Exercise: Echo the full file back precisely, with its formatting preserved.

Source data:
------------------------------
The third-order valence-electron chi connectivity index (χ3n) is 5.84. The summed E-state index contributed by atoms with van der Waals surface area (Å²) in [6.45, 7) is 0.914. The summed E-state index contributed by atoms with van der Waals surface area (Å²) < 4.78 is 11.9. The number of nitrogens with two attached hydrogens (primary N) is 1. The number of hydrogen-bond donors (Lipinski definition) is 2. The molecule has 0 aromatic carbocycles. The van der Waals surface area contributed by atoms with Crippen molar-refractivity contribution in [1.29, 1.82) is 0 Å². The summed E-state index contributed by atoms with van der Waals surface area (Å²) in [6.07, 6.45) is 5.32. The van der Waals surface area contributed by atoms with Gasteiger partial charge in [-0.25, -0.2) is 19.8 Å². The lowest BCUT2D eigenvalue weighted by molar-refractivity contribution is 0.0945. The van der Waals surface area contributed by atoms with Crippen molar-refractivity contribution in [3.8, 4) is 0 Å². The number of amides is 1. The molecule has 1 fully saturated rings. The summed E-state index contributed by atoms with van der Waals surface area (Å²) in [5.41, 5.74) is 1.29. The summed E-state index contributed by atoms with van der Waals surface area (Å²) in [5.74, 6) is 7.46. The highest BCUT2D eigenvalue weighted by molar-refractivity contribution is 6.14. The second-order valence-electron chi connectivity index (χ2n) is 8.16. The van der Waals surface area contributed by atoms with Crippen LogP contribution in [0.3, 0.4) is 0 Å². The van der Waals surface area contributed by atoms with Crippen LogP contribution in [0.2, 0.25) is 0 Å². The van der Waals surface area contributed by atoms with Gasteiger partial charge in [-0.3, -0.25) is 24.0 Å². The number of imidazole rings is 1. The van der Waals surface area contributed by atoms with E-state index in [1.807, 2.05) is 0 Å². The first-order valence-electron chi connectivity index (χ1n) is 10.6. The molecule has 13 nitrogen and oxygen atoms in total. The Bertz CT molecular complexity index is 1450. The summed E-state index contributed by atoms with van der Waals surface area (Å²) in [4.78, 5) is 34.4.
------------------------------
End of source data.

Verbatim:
The third-order valence-electron chi connectivity index (χ3n) is 5.84. The summed E-state index contributed by atoms with van der Waals surface area (Å²) in [6.45, 7) is 0.914. The summed E-state index contributed by atoms with van der Waals surface area (Å²) < 4.78 is 11.9. The number of nitrogens with two attached hydrogens (primary N) is 1. The number of hydrogen-bond donors (Lipinski definition) is 2. The molecule has 0 aromatic carbocycles. The van der Waals surface area contributed by atoms with Crippen molar-refractivity contribution in [1.29, 1.82) is 0 Å². The summed E-state index contributed by atoms with van der Waals surface area (Å²) in [6.07, 6.45) is 5.32. The van der Waals surface area contributed by atoms with Gasteiger partial charge in [-0.25, -0.2) is 19.8 Å². The lowest BCUT2D eigenvalue weighted by molar-refractivity contribution is 0.0945. The van der Waals surface area contributed by atoms with Crippen molar-refractivity contribution in [3.8, 4) is 0 Å². The number of amides is 1. The molecule has 1 fully saturated rings. The summed E-state index contributed by atoms with van der Waals surface area (Å²) in [5.41, 5.74) is 1.29. The summed E-state index contributed by atoms with van der Waals surface area (Å²) in [5.74, 6) is 7.46. The highest BCUT2D eigenvalue weighted by molar-refractivity contribution is 6.14. The second-order valence-electron chi connectivity index (χ2n) is 8.16. The van der Waals surface area contributed by atoms with Crippen LogP contribution in [0.3, 0.4) is 0 Å². The van der Waals surface area contributed by atoms with Crippen LogP contribution in [0.2, 0.25) is 0 Å². The van der Waals surface area contributed by atoms with Gasteiger partial charge in [-0.3, -0.25) is 24.0 Å². The number of imidazole rings is 1. The van der Waals surface area contributed by atoms with E-state index in [1.807, 2.05) is 0 Å². The first-order valence-electron chi connectivity index (χ1n) is 10.6. The molecule has 13 nitrogen and oxygen atoms in total. The Bertz CT molecular complexity index is 1450. The summed E-state index contributed by atoms with van der Waals surface area (Å²) in [4.78, 5) is 34.4.